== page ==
Nathaniel: Before your beautiful novel, which we'll get to in a moment, you had two short story collections published. The first piece of yours I ever read was "Skyshot" which had an amazing Robert Altman thread. That really won me over. How did that story come about and has the cinema always inspired you creatively as a writer?

Manuel Muñoz: I was lucky enough to see Nashville on the big screen at the Brattle in Cambridge when I was in college. I was stunned by it, and it remains my favorite film (with The Piano a close second.) Altman's command of multiple character arcs enthralled me--it was the closest I'd seen a film parallel the possibilities of words on the page. He could shift magnificently and I loved that he could suggest interiority with camera movement: I was stunned when I realized the camera had crept up on Lily Tomlin as she listened to "I'm Easy." (He did the same to Ronee when she sings "Dues.")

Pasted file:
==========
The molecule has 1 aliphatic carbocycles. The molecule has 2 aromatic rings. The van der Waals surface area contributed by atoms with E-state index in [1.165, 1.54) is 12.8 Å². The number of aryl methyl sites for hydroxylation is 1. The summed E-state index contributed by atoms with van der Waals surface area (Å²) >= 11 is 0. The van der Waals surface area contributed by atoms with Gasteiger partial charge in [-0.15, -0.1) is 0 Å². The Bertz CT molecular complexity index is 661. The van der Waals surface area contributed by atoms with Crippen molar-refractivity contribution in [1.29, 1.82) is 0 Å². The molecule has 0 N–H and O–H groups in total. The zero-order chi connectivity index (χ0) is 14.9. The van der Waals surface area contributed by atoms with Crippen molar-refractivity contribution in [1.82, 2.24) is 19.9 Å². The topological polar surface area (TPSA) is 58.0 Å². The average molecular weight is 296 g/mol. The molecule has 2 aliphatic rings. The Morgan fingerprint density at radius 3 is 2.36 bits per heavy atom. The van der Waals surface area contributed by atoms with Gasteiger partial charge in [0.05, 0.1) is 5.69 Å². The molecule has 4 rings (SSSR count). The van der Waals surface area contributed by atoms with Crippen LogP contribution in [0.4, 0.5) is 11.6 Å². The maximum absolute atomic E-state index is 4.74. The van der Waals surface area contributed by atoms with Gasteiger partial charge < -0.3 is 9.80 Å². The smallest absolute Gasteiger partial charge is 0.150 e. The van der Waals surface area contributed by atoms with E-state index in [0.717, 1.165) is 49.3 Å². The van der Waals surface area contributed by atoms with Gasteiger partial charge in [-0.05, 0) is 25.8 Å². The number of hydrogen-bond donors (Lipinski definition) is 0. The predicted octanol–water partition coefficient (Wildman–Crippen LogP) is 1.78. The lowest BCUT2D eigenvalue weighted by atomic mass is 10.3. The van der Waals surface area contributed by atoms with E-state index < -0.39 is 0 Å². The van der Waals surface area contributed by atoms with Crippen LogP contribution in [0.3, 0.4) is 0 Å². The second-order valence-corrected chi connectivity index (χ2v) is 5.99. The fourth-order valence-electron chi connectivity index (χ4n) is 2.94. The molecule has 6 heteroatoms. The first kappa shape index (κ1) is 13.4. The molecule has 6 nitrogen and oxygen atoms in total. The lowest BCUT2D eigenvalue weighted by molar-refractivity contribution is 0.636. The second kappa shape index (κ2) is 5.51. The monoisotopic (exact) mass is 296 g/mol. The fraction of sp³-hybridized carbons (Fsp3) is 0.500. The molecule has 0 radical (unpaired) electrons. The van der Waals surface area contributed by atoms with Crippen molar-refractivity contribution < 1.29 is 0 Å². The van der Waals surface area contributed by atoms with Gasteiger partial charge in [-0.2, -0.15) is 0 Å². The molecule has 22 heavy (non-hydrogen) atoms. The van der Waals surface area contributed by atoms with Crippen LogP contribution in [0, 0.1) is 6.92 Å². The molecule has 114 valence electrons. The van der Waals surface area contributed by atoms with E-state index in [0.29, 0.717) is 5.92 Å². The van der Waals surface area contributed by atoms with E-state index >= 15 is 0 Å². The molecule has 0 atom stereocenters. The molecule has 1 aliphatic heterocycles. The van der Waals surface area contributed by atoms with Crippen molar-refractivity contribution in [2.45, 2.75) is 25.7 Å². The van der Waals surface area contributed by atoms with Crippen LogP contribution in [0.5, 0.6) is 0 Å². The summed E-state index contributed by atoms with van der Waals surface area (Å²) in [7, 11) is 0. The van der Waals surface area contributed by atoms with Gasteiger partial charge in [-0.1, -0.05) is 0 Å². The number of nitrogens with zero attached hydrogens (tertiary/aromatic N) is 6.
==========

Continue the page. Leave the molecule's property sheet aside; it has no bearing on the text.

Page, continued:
At the time, I was coming to terms with identity and subject matter, so it confused me to be so attracted to a film like Nashville, which is far outside my experience.

Manuel Muñoz by © Stuart Bernstein

But I eventually thought of how often we use films to narrate our own lives. I've never sat at the back of a bar while in love with a performer on stage, but I've worn that look that Lily has on her face. Know what I mean?

Nathaniel: I think so.  But to the point on identity. I've always believed that specificity -- be it in sharply drawn characterizations or carefully observed milieus -- has a way of inverting itself so it's suddenly universal. I see that in your writing too as you're often dealing with the Chicano experience, which I have little connection to and yet it's totally alive for me.

I'm guessing this has a lot to do with an assured storytelling voice, one that's relaxed about the audience feeling whatever it is they're going to feel without forcing it upon them.

Read the full interview for more on Great Actressing, casting dreams, Psycho and unlikely inspirations.